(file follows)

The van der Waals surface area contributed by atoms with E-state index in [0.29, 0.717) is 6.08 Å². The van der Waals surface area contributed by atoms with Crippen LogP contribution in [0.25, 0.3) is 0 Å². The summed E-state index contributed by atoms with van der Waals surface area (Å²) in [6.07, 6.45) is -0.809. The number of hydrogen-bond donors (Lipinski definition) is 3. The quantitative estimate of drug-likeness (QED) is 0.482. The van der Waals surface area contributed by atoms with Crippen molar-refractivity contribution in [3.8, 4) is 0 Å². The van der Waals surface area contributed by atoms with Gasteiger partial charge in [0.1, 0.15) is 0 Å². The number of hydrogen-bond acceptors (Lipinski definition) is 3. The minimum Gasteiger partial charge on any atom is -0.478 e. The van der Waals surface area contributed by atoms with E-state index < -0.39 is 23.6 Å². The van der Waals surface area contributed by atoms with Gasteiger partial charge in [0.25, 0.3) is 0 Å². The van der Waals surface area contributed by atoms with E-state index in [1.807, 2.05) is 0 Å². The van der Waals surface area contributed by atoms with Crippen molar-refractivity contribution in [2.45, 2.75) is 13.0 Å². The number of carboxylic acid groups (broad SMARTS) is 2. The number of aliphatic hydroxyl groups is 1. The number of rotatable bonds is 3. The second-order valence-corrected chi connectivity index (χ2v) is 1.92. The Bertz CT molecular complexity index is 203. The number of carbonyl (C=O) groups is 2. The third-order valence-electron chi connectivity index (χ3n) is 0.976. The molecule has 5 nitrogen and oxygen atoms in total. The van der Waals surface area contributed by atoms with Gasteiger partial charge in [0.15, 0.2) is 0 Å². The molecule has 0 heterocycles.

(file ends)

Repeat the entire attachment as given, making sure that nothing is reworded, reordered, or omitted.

The van der Waals surface area contributed by atoms with E-state index in [0.29, 0.717) is 6.08 Å². The van der Waals surface area contributed by atoms with Crippen LogP contribution in [0.25, 0.3) is 0 Å². The summed E-state index contributed by atoms with van der Waals surface area (Å²) in [6.07, 6.45) is -0.809. The number of hydrogen-bond donors (Lipinski definition) is 3. The quantitative estimate of drug-likeness (QED) is 0.482. The van der Waals surface area contributed by atoms with Crippen molar-refractivity contribution in [3.8, 4) is 0 Å². The van der Waals surface area contributed by atoms with Gasteiger partial charge in [0.1, 0.15) is 0 Å². The number of hydrogen-bond acceptors (Lipinski definition) is 3. The minimum Gasteiger partial charge on any atom is -0.478 e. The van der Waals surface area contributed by atoms with E-state index < -0.39 is 23.6 Å². The van der Waals surface area contributed by atoms with Gasteiger partial charge in [0.25, 0.3) is 0 Å². The van der Waals surface area contributed by atoms with E-state index in [1.807, 2.05) is 0 Å². The van der Waals surface area contributed by atoms with Crippen molar-refractivity contribution in [2.45, 2.75) is 13.0 Å². The number of carboxylic acid groups (broad SMARTS) is 2. The number of aliphatic hydroxyl groups is 1. The number of rotatable bonds is 3. The second-order valence-corrected chi connectivity index (χ2v) is 1.92. The Bertz CT molecular complexity index is 203. The number of carbonyl (C=O) groups is 2. The third-order valence-electron chi connectivity index (χ3n) is 0.976. The molecule has 5 nitrogen and oxygen atoms in total. The van der Waals surface area contributed by atoms with Gasteiger partial charge in [0.15, 0.2) is 0 Å². The molecule has 0 heterocycles.